# The percentages in weather forecasting

## If the meteorologist sees a 60 percent chance of rain over half the area, he’ll say 30 percent chance of rain.

Dear Answer Person: If a weather forecaster says there is a 10 percent chance of rain today, 20 percent tonight, and 30 percent tomorrow, what happens if it rains early today? Does it stay 20 percent chance for tonight or is that gone? If it doesn’t rain earlier today, do you add the 10 percent to the 20 percent, making it 30 percent chance of rain tonight? Or what ? — Jeffrey Michael Austin Foxmore, La Jolla

Put away the calculator and clear your mind of all extraneous thoughts. Weather predicting is not simple. Though you may be sorry you asked, ’cause you’ll know less about the likelihood of rain in your particular neighborhood after I explain this than you did before. But if you’re a faithful reader, maybe you’re used to that situation. Anyway, if the National Weather Service says there’s a 30 percent chance of rain in the San Diego area tomorrow, what they’re saying is the odds are three in ten that someplace (or places) in the area will get wet. In some large geographical areas, the probability is expressed slightly differently. If the meteorologist sees a 60 percent chance of rain over half the area, he’ll express the prediction as a 30 percent chance of rain. Doubly misleading, it seems to me. But weather predictors know the general public doesn’t understand the system anyway, so maybe it doesn’t matter.

The National Weather Service’s system of calculation is called the Precipitation Probability Program. It’s based on computer models of weather patterns, and they’ve been refining the models since the early 1970s. They now can predict weather for the next 72 hours with about 85 percent accuracy, though weather prediction is still a bit of an art as well as a science.

## San Diego website meltdown preceded by vendor spat, email shows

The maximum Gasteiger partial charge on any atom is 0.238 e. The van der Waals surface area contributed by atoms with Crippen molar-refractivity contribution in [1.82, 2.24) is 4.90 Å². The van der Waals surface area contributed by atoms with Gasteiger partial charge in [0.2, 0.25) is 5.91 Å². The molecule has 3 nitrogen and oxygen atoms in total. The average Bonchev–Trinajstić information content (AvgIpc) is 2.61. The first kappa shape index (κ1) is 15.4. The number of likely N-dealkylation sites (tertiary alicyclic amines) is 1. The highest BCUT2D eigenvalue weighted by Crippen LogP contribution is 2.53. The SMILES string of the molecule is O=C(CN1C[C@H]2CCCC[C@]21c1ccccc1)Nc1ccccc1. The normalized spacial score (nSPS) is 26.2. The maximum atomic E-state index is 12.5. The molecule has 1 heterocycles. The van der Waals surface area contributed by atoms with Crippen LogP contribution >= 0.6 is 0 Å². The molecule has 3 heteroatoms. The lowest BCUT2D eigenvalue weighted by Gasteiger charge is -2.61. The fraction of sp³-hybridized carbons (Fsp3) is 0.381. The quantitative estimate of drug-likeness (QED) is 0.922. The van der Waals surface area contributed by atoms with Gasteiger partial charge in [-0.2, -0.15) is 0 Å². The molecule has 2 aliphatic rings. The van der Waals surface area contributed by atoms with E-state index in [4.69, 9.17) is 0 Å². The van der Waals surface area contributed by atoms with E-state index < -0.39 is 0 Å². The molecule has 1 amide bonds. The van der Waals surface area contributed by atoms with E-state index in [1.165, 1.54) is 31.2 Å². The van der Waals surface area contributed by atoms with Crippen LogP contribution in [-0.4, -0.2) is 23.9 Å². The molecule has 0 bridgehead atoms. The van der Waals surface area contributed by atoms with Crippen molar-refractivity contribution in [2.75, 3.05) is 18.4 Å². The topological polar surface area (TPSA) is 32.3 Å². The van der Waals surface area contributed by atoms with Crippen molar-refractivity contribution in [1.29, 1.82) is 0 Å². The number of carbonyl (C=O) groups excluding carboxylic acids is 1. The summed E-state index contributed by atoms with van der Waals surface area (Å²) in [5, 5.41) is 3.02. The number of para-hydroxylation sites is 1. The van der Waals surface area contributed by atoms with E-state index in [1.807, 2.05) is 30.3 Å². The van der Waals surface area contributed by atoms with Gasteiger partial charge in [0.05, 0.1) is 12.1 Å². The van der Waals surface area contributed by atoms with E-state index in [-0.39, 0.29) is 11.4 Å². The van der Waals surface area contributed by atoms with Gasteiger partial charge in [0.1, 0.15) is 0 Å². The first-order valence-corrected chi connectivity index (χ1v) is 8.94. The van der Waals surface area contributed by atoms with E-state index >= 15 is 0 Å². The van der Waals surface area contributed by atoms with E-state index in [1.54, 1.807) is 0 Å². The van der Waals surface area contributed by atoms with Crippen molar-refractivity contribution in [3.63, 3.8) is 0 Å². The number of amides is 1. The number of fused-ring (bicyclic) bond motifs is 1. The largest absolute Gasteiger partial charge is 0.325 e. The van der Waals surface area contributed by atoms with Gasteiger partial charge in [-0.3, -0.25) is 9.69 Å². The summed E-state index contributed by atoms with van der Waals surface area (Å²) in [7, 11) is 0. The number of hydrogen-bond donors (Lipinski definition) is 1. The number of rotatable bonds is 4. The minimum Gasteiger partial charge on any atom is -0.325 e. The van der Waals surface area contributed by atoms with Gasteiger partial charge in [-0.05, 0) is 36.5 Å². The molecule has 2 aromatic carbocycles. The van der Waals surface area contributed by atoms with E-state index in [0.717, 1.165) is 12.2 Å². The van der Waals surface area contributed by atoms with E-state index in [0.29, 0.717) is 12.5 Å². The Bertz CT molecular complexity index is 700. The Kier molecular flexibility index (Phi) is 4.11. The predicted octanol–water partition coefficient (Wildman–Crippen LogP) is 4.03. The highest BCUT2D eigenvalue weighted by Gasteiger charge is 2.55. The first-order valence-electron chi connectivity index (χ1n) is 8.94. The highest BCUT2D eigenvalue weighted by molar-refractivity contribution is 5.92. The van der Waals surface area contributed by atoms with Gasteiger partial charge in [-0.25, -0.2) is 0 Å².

Exiting campaign disclosure provider threatened by City Clerk’s office

## In the Heights takes a hint from La La Land

An overabundance of over-theatrical theatricality

Dear Answer Person: If a weather forecaster says there is a 10 percent chance of rain today, 20 percent tonight, and 30 percent tomorrow, what happens if it rains early today? Does it stay 20 percent chance for tonight or is that gone? If it doesn’t rain earlier today, do you add the 10 percent to the 20 percent, making it 30 percent chance of rain tonight? Or what ? — Jeffrey Michael Austin Foxmore, La Jolla

Put away the calculator and clear your mind of all extraneous thoughts. Weather predicting is not simple. Though you may be sorry you asked, ’cause you’ll know less about the likelihood of rain in your particular neighborhood after I explain this than you did before. But if you’re a faithful reader, maybe you’re used to that situation. Anyway, if the National Weather Service says there’s a 30 percent chance of rain in the San Diego area tomorrow, what they’re saying is the odds are three in ten that someplace (or places) in the area will get wet. In some large geographical areas, the probability is expressed slightly differently. If the meteorologist sees a 60 percent chance of rain over half the area, he’ll express the prediction as a 30 percent chance of rain. Doubly misleading, it seems to me. But weather predictors know the general public doesn’t understand the system anyway, so maybe it doesn’t matter.

The National Weather Service’s system of calculation is called the Precipitation Probability Program. It’s based on computer models of weather patterns, and they’ve been refining the models since the early 1970s. They now can predict weather for the next 72 hours with about 85 percent accuracy, though weather prediction is still a bit of an art as well as a science.

## The art of heart surgery, Grossmont Hospital's interns, a skeptical patient

What University Hospital's young doctors say, UCSD med school hard to enter, bruised babies

## San Diego website meltdown preceded by vendor spat, email shows

Exiting campaign disclosure provider threatened by City Clerk’s office